How Human Transit improved my Mini-Metro game

Some years ago – I think it was 2015 – a friend of mine kindly gifted me the game Mini-Metro on Steam because he guessed that I would love it. He was right.

Screen capture of Mini Metro Steam page.

Mini Metro is a strategy simulation game about designing a subway map for a growing city. Draw lines between stations and start your trains running. As new stations open, redraw your lines to keep them efficient. Decide where to use your limited resources. How long can you keep the city moving

Mini-Metro on Steam (currently 50% off!)

I love the clean and elegant design of the game. The game brilliantly uses the form of the London Underground Map as the vehicle for an abstract puzzle strategy game and so the game feels meaningful, even through the game-play is primarily connecting lines to nodes. But despite my affection for Mini-Metro I don’t play it very much largely because I’m not particularly good at this game.

Screnshot of London Underground Map

But recently I got to reading a book that not only helped me better understand how public transit works, it gave me the reason why my Mini-Metro game was so bad. The book is called Human Transit: How clearer thinking about public transit can enrich our communities and our lives.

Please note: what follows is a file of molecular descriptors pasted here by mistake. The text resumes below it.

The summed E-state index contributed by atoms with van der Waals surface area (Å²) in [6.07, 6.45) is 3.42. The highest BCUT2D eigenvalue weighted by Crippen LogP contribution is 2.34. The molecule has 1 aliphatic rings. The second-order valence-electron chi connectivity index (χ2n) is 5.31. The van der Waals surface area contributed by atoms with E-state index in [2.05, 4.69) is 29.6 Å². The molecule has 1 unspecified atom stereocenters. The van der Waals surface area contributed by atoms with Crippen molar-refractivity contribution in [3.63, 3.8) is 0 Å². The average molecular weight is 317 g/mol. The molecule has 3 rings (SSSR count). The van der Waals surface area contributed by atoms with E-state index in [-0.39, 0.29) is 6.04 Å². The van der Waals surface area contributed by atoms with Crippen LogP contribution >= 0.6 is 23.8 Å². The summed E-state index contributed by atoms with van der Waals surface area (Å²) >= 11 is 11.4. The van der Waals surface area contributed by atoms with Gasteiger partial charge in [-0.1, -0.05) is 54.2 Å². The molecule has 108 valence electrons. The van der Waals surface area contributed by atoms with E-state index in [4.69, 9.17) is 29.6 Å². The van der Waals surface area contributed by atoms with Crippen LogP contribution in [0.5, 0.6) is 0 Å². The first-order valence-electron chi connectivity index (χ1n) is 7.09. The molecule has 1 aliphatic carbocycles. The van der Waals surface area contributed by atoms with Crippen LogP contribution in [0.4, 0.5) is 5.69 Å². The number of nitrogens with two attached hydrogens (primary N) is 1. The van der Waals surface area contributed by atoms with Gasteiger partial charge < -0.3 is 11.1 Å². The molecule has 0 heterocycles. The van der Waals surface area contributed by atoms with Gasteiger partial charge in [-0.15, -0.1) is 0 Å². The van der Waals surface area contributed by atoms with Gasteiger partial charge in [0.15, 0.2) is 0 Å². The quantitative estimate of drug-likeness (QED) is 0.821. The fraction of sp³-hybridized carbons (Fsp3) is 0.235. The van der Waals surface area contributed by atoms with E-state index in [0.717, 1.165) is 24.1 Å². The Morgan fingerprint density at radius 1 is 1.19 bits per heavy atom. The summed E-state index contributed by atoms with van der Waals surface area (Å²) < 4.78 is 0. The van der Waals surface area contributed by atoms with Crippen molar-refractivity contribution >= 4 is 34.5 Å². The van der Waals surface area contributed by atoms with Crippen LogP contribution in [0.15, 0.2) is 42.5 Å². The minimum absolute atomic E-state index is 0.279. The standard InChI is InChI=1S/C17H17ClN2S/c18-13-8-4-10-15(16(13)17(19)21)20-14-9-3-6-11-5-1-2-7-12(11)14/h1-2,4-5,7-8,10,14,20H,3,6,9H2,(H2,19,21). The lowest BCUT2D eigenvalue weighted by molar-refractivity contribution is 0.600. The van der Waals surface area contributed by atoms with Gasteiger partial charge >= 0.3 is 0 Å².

I picked it up largely because of this recommendation from Tom MacWright:

Easily the best book I’ve read related to transportation. Human Transit doesn’t just describe transit systems – it puts you in the position of a planner and makes you think about the inherent tradeoffs to different designs. It’s rich with good examples from around the world and has an incredible focus – Walker wastes little time on extended biographies or anecdotes.

The balance between different modes of transit is accomplished extremely well, and it also doesn’t focus solely on super-dense cities, but takes into account varying density, suburbs, and how much density is necessary to build great transit, if at all.

I really enjoyed this read, and would recommend it to anyone interested in transportation…